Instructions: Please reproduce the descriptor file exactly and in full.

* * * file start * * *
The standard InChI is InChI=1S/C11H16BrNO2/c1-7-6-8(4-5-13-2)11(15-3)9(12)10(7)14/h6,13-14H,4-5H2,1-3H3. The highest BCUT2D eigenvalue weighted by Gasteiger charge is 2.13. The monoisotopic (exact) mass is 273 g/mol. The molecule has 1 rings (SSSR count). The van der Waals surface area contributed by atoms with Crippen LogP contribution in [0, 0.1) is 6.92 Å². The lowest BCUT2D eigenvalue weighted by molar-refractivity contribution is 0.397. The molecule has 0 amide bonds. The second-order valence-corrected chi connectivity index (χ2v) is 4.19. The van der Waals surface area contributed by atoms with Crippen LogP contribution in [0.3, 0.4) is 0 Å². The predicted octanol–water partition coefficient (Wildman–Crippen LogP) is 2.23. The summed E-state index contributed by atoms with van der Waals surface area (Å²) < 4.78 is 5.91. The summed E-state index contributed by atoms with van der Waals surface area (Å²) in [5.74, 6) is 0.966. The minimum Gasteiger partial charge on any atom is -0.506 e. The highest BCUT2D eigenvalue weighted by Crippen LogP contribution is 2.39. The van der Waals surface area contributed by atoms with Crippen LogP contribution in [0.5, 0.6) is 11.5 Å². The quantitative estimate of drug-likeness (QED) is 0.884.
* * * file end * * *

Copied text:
The standard InChI is InChI=1S/C11H16BrNO2/c1-7-6-8(4-5-13-2)11(15-3)9(12)10(7)14/h6,13-14H,4-5H2,1-3H3. The highest BCUT2D eigenvalue weighted by Gasteiger charge is 2.13. The monoisotopic (exact) mass is 273 g/mol. The molecule has 1 rings (SSSR count). The van der Waals surface area contributed by atoms with Crippen LogP contribution in [0, 0.1) is 6.92 Å². The lowest BCUT2D eigenvalue weighted by molar-refractivity contribution is 0.397. The molecule has 0 amide bonds. The second-order valence-corrected chi connectivity index (χ2v) is 4.19. The van der Waals surface area contributed by atoms with Crippen LogP contribution in [0.3, 0.4) is 0 Å². The predicted octanol–water partition coefficient (Wildman–Crippen LogP) is 2.23. The summed E-state index contributed by atoms with van der Waals surface area (Å²) < 4.78 is 5.91. The summed E-state index contributed by atoms with van der Waals surface area (Å²) in [5.74, 6) is 0.966. The minimum Gasteiger partial charge on any atom is -0.506 e. The highest BCUT2D eigenvalue weighted by Crippen LogP contribution is 2.39. The van der Waals surface area contributed by atoms with Crippen LogP contribution in [0.5, 0.6) is 11.5 Å². The quantitative estimate of drug-likeness (QED) is 0.884.